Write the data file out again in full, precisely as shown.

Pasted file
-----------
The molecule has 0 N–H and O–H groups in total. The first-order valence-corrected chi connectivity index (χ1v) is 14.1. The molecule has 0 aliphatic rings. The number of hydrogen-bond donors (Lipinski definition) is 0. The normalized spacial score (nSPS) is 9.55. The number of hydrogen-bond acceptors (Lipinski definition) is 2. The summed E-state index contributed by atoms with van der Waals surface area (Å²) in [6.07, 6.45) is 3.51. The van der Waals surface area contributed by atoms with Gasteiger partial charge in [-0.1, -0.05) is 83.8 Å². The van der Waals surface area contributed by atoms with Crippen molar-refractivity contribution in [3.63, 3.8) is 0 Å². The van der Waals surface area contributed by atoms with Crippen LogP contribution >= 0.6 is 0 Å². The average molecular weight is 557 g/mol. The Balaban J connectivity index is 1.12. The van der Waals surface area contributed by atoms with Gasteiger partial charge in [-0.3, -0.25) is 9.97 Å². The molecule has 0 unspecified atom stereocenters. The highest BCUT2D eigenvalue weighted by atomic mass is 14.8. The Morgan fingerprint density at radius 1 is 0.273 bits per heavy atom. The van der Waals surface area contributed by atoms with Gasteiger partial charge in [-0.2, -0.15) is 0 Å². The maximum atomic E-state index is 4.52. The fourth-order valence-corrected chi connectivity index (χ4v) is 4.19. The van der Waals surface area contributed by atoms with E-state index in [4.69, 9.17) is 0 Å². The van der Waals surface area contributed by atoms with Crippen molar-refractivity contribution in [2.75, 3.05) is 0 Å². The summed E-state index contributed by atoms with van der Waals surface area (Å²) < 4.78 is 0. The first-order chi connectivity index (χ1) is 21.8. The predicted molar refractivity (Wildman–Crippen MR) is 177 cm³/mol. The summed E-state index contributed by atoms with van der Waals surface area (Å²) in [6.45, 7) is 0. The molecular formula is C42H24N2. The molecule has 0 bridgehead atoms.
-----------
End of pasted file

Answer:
The molecule has 0 N–H and O–H groups in total. The first-order valence-corrected chi connectivity index (χ1v) is 14.1. The molecule has 0 aliphatic rings. The number of hydrogen-bond donors (Lipinski definition) is 0. The normalized spacial score (nSPS) is 9.55. The number of hydrogen-bond acceptors (Lipinski definition) is 2. The summed E-state index contributed by atoms with van der Waals surface area (Å²) in [6.07, 6.45) is 3.51. The van der Waals surface area contributed by atoms with Gasteiger partial charge in [-0.1, -0.05) is 83.8 Å². The van der Waals surface area contributed by atoms with Crippen molar-refractivity contribution in [3.63, 3.8) is 0 Å². The van der Waals surface area contributed by atoms with Crippen LogP contribution >= 0.6 is 0 Å². The average molecular weight is 557 g/mol. The Balaban J connectivity index is 1.12. The van der Waals surface area contributed by atoms with Gasteiger partial charge in [-0.3, -0.25) is 9.97 Å². The molecule has 0 unspecified atom stereocenters. The highest BCUT2D eigenvalue weighted by atomic mass is 14.8. The Morgan fingerprint density at radius 1 is 0.273 bits per heavy atom. The van der Waals surface area contributed by atoms with Gasteiger partial charge in [-0.2, -0.15) is 0 Å². The maximum atomic E-state index is 4.52. The fourth-order valence-corrected chi connectivity index (χ4v) is 4.19. The van der Waals surface area contributed by atoms with E-state index in [4.69, 9.17) is 0 Å². The van der Waals surface area contributed by atoms with Crippen molar-refractivity contribution in [2.75, 3.05) is 0 Å². The summed E-state index contributed by atoms with van der Waals surface area (Å²) < 4.78 is 0. The first-order chi connectivity index (χ1) is 21.8. The predicted molar refractivity (Wildman–Crippen MR) is 177 cm³/mol. The summed E-state index contributed by atoms with van der Waals surface area (Å²) in [6.45, 7) is 0. The molecular formula is C42H24N2. The molecule has 0 bridgehead atoms.